Death of respected Great Yarmouth art teacher

A WELL-known and respected art teacher working at Great Yarmouth's creative heart during what many consider to be the town's most stimulating and productive period has died aged 78.

Barry Drake died suddenly in hospital on Friday, one of a group of significant figures including Bruer Tidman and Sam Chilvers who helped elevate the town to national and often award-winning standing in the world of art.

Born in Great Yarmouth he grew up in Gorleston his obvious talent leading to his acceleration to the town's College of Art in Trafalgar Road, aged just 14. It was while at college that he met his wife Christine, the sister of a fellow student Kevin. The couple married in St Nicholas Church in 1963.

He went on to study art and print-making at Leicester University.

Having excelled there he displayed equally impressive abilities in the army during his national service, earning him the honour of Champion Recruit.

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Although to his disappointment he was posted no further than Wrentham in Suffolk, he discovered a life-long passion for cars and could reportedly get behind the wheel of anything, however large, and drive it.

Returning to Great Yarmouth he took a teaching job at the town's Hospital School in the Market Place, then a secondary modern, working with his great childhood and college friend Sam Chilvers.

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Over the next ten years the school gained a national reputation for its art, winning a string of accolades and leaving many 'better' schools trailing in its wake.

Riding on that success he was offered a job at the art college where he was once a student as head of print making.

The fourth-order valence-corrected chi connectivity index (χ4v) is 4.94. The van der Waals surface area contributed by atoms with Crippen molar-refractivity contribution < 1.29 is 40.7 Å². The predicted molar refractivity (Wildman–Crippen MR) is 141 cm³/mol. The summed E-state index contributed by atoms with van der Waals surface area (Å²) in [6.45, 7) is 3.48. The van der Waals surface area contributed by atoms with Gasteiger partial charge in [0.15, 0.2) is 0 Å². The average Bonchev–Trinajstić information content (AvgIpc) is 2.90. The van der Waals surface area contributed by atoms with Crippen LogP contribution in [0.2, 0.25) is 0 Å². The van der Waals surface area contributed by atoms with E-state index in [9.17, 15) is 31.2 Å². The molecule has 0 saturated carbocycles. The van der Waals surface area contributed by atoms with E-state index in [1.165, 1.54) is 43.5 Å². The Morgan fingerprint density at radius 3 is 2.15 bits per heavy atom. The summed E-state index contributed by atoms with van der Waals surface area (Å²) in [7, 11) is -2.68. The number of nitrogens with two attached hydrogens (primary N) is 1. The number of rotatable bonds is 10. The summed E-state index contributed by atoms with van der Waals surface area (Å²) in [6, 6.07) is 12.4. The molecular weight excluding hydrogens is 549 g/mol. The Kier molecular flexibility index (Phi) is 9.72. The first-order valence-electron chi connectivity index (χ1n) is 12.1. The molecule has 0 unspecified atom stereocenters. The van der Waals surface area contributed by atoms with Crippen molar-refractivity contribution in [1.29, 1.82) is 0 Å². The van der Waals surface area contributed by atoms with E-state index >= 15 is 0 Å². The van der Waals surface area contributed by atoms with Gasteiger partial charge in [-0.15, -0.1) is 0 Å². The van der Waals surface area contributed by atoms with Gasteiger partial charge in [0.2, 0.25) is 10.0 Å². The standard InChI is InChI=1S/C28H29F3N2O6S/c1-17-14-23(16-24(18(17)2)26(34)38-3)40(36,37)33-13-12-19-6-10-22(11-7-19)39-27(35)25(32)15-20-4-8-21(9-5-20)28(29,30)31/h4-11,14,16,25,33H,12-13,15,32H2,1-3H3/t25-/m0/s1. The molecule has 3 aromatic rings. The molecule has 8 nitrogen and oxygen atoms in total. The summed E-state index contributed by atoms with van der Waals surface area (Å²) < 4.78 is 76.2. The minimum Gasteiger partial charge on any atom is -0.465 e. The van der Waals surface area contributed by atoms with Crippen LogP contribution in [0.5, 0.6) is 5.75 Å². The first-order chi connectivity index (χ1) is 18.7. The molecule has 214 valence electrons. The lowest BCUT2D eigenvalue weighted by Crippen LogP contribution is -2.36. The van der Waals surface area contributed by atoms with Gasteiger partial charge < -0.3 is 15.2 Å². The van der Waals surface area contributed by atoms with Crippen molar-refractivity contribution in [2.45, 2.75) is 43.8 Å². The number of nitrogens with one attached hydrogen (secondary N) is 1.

Later when the Yarmouth and Norwich colleges merged he became head of foundation studies for both. He retired in 1994 at the age of 60 as a senior lecturer.

However he soon had itchy feet and took up lecturing on a part time basis at Great Yarmouth College, inspiring a new generation.

As well as teaching he was also an accomplished artist in his own right exhibiting at Snape, Holkham and the Theatre Royal in Norwich and still producing work until recently.

As a young man he supplemented his income working with seaside photographer Edgar Barker and was recently interviewed for a forthcoming book about snappers who plied their trade on the English prom.

Mr Drake enjoyed a drink and a story, and was fascinated by technology and how it worked. He also had a passion for jazz, rubbing shoulders with many of the greats including George Melly in his home village of Ormesby St Margaret whose Royal Oak pub was once at the hub of many musical evenings attracting top names.

He leaves his wife Christine, two daughters Sophie and Fiona and four grandchildren Griffin, Tuesday, Cicely and Foxe. His funeral is on Friday December 7 at Gorleston Crematorium at 11.20am.

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